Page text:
It's heresy.

Stocks may not have an edge over bonds.

While you and I have lived our entire adult lives with the comfortable idea that stocks always beat bonds and that it takes the real return on stocks to stay ahead of inflation, some new research indicates otherwise.

I learned this recently while visiting with Lacy H. Hunt in Austin. If Mr. Hunt's name seems familiar, it should--- he and Van Hoisington have been the subject of two of my earlier columns for their contrary expectation of a continuing decline in interest rates.

Now Mr. Hunt, the economist at Hoisington Investment Management, has taken a step beyond bonds to examine the hottest issue of the last year--- the so-called "risk premium" that equity investors earn over bondholders. Co-written with David M. Hoisington, the winter issue of the Journal of Portfolio Management contains their article showing that stocks, well, just might not be all we thought they were.

This is not a unique idea.

In March, April, and May of last year I wrote four columns describing the developing challenge to the primacy of equity returns. (The URLs for the columns are listed below.) What's different here is how the historical dissection was performed. While most research starts with real, inflation adjusted returns, Mr. Hunt starts with nominal returns.

As he started to explain I asked how he happened to do the research.

"It really started with a client. A corporate client asked two important questions. Could the post-war returns on stocks and bonds be repeated? And what factors influenced the risk premium?"

Mr. Hunt declined to identify the client but my bet is that it's someone with a big pension plan, someone who is watching their pension liabilities eat their future. If the golden days of equities are over, they need to know about it.

The first thing that Hunt and Hoisington found is that we're all victims of our history. Examining different time periods, the two researchers found that the postwar period was the best period for owning common stocks--- the additional return over bonds was the largest, 6.8 percent. As the time period is lengthened the return on stocks declines but the return on bonds remains virtually unchanged. As a result, the risk premium falls to 4.3 percent.

Long, Long Term, The Equity Risk Premium Shrinks
The longer the historical time period considered, the smaller the advantage stocks have over bonds.
Time Period Equity Return (1) Bond Return (2) Risk Premium (1 minus 2)
Post War (1946-2001) 12.4% 5.6% 6.8%
Ibbotson   (1926-2001) 10.7 5.3 5.4
Authors     (1900-2001) 10.0 4.9 5.1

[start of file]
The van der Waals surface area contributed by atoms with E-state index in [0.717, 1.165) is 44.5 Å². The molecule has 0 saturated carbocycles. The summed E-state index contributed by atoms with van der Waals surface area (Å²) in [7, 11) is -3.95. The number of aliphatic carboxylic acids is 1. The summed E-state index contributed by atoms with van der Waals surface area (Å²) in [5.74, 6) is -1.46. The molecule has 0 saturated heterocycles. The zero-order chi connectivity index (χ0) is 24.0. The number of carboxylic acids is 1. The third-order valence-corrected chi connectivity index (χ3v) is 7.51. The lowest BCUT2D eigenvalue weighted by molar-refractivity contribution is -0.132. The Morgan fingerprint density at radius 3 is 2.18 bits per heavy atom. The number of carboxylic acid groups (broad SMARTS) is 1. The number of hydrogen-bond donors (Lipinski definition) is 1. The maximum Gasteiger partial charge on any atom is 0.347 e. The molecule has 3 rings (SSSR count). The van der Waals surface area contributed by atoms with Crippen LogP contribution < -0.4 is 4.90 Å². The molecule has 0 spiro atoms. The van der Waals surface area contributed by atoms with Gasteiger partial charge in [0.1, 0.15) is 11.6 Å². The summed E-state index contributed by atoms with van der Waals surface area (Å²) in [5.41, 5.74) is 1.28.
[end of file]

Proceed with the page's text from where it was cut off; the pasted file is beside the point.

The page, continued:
Schiller     (1871-2001)    9.3 5.0 4.3
Source: "Estimating the Stock/Bond Risk Premium," Hunt and Hoisington

Next they tested the idea that the risk premium was influenced by the rate of inflation during the period plus two starting conditions--- the relative yields of stocks over bonds and the starting price-to-earnings ratio for stocks.

They found that the best 10-year period for stocks was 1949 through 1959. Stocks returned 19.4 percent while bonds lost 0.1 percent, a risk premium of 19.5 percent. Stocks started the period with a yield of 6.8 percent and a P/E ratio of only 6.4 while bonds yielded only 2.3 percent. Inflation averaged 2.4 percent.

Note that none of these conditions are like the present. Today, stock yields are lower than Treasury yields, P/E ratios are much higher, and inflation is lower.

Not so with the 10-year period that was best for bonds, 1928-1938. Then, prices were declining at a 2.4 percent annual rate, stock yields were close to Treasury yields (4.1 percent versus 3.3 percent), and P/E ratios were relatively high at 15.9. Stocks had a negative risk premium. They returned 5.5 percent a year less than bonds.

Today we have similar conditions.   Stock yields are lower than Treasury yields, P/E ratios are higher, and many are talking about impending deflation.

"In high inflation periods, corporations have pricing power and T-bonds deflate. Equities benefit, bonds are hurt," Mr. Hunt commented. "But in low inflation periods, corporations don't have pricing power.

"Now think about another thing. In most periods, stock dividend yields were higher than bond yields. They were in 1871, 1900, 1926, and 1946. But today, stock yields are lower than bond yields. In 2001 stocks yielded 1.5 percent while bonds yielded 5.0 percent, a 3.5 percent difference. That alone is almost the entire risk premium--- that 4.3 percent figure. Worse, stocks are now selling at the highest P/E ratios in history, 34 in 2001."

His prognosis?

If history is an indication, stocks won't be providing the returns most investors have grown to expect as "normal."

Earlier interview with Lacy Hunt on interest rates

March 5, 2002: Trevino and Robertson on P/E ratios and future returns

April 7, 2002: Ibbotson, SBBI 2001 used to compare 1962 to 2002 retrospectively

May 19, 2002: Arnott and Bernstein on the Risk Premium for equities

May 28, 2002: Asness on "Bubble Logic" and future stock returns